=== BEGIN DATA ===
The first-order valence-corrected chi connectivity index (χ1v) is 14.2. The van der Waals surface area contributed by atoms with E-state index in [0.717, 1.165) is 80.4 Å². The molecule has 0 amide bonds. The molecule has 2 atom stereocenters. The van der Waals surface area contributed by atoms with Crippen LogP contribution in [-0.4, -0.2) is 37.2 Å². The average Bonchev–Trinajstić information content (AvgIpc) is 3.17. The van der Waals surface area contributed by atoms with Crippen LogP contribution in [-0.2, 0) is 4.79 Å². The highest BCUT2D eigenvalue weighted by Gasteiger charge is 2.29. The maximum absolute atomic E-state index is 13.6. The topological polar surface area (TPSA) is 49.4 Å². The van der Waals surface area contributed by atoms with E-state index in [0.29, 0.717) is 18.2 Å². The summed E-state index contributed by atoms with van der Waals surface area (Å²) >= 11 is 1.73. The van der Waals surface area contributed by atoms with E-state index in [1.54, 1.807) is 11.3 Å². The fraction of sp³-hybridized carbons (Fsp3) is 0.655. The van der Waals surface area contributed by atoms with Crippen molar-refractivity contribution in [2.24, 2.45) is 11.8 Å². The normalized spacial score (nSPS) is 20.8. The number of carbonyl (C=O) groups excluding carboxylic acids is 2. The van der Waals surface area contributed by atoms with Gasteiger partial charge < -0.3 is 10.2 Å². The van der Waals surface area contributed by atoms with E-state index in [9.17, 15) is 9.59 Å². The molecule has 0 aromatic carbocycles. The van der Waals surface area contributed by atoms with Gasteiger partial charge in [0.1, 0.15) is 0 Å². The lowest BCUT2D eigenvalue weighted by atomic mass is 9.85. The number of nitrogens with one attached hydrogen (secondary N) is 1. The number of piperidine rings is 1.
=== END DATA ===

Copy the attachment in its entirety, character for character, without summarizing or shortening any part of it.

The first-order valence-corrected chi connectivity index (χ1v) is 14.2. The van der Waals surface area contributed by atoms with E-state index in [0.717, 1.165) is 80.4 Å². The molecule has 0 amide bonds. The molecule has 2 atom stereocenters. The van der Waals surface area contributed by atoms with Crippen LogP contribution in [-0.4, -0.2) is 37.2 Å². The average Bonchev–Trinajstić information content (AvgIpc) is 3.17. The van der Waals surface area contributed by atoms with Crippen LogP contribution in [-0.2, 0) is 4.79 Å². The highest BCUT2D eigenvalue weighted by Gasteiger charge is 2.29. The maximum absolute atomic E-state index is 13.6. The topological polar surface area (TPSA) is 49.4 Å². The van der Waals surface area contributed by atoms with E-state index in [0.29, 0.717) is 18.2 Å². The summed E-state index contributed by atoms with van der Waals surface area (Å²) >= 11 is 1.73. The van der Waals surface area contributed by atoms with E-state index in [1.54, 1.807) is 11.3 Å². The fraction of sp³-hybridized carbons (Fsp3) is 0.655. The van der Waals surface area contributed by atoms with Crippen molar-refractivity contribution in [2.24, 2.45) is 11.8 Å². The normalized spacial score (nSPS) is 20.8. The number of carbonyl (C=O) groups excluding carboxylic acids is 2. The van der Waals surface area contributed by atoms with Gasteiger partial charge < -0.3 is 10.2 Å². The van der Waals surface area contributed by atoms with E-state index in [9.17, 15) is 9.59 Å². The molecule has 0 aromatic carbocycles. The van der Waals surface area contributed by atoms with Gasteiger partial charge in [0.1, 0.15) is 0 Å². The lowest BCUT2D eigenvalue weighted by atomic mass is 9.85. The number of nitrogens with one attached hydrogen (secondary N) is 1. The number of piperidine rings is 1.